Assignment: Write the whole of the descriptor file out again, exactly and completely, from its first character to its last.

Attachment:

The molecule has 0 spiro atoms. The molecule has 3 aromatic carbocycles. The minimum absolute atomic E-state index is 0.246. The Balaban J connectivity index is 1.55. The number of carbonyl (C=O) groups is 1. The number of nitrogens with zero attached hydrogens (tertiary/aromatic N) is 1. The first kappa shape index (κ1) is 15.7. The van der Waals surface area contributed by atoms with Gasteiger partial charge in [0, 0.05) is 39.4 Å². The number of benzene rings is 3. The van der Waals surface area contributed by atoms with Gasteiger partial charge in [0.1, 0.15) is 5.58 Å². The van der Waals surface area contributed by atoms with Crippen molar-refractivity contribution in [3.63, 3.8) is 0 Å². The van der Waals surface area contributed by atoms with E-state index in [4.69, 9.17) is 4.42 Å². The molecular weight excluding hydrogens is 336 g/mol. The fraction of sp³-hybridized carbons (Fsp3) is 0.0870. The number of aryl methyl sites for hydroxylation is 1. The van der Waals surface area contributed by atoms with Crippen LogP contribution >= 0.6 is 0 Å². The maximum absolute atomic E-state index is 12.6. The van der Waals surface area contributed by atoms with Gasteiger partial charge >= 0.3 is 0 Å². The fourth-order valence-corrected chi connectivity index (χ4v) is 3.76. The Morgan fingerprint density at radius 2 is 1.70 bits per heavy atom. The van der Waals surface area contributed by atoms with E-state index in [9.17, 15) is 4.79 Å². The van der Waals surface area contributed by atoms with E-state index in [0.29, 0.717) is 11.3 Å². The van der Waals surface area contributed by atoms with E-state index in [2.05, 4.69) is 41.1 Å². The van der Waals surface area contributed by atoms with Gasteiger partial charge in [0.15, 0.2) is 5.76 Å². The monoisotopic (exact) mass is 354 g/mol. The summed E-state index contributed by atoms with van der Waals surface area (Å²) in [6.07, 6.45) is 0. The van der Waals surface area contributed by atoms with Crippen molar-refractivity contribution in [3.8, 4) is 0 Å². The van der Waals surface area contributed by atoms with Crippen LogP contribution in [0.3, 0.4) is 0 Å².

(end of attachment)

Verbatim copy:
The molecule has 0 spiro atoms. The molecule has 3 aromatic carbocycles. The minimum absolute atomic E-state index is 0.246. The Balaban J connectivity index is 1.55. The number of carbonyl (C=O) groups is 1. The number of nitrogens with zero attached hydrogens (tertiary/aromatic N) is 1. The first kappa shape index (κ1) is 15.7. The van der Waals surface area contributed by atoms with Gasteiger partial charge in [0, 0.05) is 39.4 Å². The number of benzene rings is 3. The van der Waals surface area contributed by atoms with Gasteiger partial charge in [0.1, 0.15) is 5.58 Å². The van der Waals surface area contributed by atoms with Crippen molar-refractivity contribution in [3.63, 3.8) is 0 Å². The van der Waals surface area contributed by atoms with E-state index in [4.69, 9.17) is 4.42 Å². The molecular weight excluding hydrogens is 336 g/mol. The fraction of sp³-hybridized carbons (Fsp3) is 0.0870. The number of aryl methyl sites for hydroxylation is 1. The van der Waals surface area contributed by atoms with Crippen LogP contribution >= 0.6 is 0 Å². The maximum absolute atomic E-state index is 12.6. The van der Waals surface area contributed by atoms with Gasteiger partial charge >= 0.3 is 0 Å². The fourth-order valence-corrected chi connectivity index (χ4v) is 3.76. The Morgan fingerprint density at radius 2 is 1.70 bits per heavy atom. The van der Waals surface area contributed by atoms with E-state index in [9.17, 15) is 4.79 Å². The van der Waals surface area contributed by atoms with E-state index in [0.29, 0.717) is 11.3 Å². The van der Waals surface area contributed by atoms with E-state index in [2.05, 4.69) is 41.1 Å². The van der Waals surface area contributed by atoms with Gasteiger partial charge in [0.15, 0.2) is 5.76 Å². The monoisotopic (exact) mass is 354 g/mol. The summed E-state index contributed by atoms with van der Waals surface area (Å²) in [6.07, 6.45) is 0. The van der Waals surface area contributed by atoms with Crippen molar-refractivity contribution in [3.8, 4) is 0 Å². The van der Waals surface area contributed by atoms with Crippen LogP contribution in [0.3, 0.4) is 0 Å².